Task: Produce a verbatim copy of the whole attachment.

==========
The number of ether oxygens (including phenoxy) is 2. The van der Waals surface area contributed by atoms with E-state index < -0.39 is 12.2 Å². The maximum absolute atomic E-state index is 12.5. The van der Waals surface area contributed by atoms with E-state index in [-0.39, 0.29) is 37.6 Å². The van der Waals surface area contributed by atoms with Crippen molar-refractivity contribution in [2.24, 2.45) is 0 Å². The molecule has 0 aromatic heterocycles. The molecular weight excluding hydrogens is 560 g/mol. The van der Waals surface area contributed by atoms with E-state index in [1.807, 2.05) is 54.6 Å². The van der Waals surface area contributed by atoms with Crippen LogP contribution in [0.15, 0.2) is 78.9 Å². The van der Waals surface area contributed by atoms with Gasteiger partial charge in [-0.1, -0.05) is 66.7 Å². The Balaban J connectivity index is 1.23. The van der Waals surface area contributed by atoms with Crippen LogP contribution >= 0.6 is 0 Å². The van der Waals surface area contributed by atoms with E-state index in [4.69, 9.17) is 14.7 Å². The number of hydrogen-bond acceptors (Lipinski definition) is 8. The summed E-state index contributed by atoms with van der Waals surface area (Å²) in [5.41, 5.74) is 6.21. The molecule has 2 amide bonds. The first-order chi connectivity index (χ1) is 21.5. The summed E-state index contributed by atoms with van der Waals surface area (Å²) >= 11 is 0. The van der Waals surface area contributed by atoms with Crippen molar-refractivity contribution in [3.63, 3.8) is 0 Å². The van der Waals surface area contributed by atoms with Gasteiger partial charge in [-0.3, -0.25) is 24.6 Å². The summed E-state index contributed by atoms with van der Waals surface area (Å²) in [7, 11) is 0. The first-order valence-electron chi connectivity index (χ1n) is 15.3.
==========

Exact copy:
The number of ether oxygens (including phenoxy) is 2. The van der Waals surface area contributed by atoms with E-state index < -0.39 is 12.2 Å². The maximum absolute atomic E-state index is 12.5. The van der Waals surface area contributed by atoms with E-state index in [-0.39, 0.29) is 37.6 Å². The van der Waals surface area contributed by atoms with Crippen molar-refractivity contribution in [2.24, 2.45) is 0 Å². The molecule has 0 aromatic heterocycles. The molecular weight excluding hydrogens is 560 g/mol. The van der Waals surface area contributed by atoms with E-state index in [1.807, 2.05) is 54.6 Å². The van der Waals surface area contributed by atoms with Crippen LogP contribution in [0.15, 0.2) is 78.9 Å². The van der Waals surface area contributed by atoms with Gasteiger partial charge in [-0.1, -0.05) is 66.7 Å². The Balaban J connectivity index is 1.23. The van der Waals surface area contributed by atoms with Crippen LogP contribution >= 0.6 is 0 Å². The van der Waals surface area contributed by atoms with E-state index in [4.69, 9.17) is 14.7 Å². The number of hydrogen-bond acceptors (Lipinski definition) is 8. The summed E-state index contributed by atoms with van der Waals surface area (Å²) in [5.41, 5.74) is 6.21. The molecule has 2 amide bonds. The first-order chi connectivity index (χ1) is 21.5. The summed E-state index contributed by atoms with van der Waals surface area (Å²) >= 11 is 0. The van der Waals surface area contributed by atoms with Crippen molar-refractivity contribution in [3.63, 3.8) is 0 Å². The van der Waals surface area contributed by atoms with Gasteiger partial charge in [-0.3, -0.25) is 24.6 Å². The summed E-state index contributed by atoms with van der Waals surface area (Å²) in [7, 11) is 0. The first-order valence-electron chi connectivity index (χ1n) is 15.3.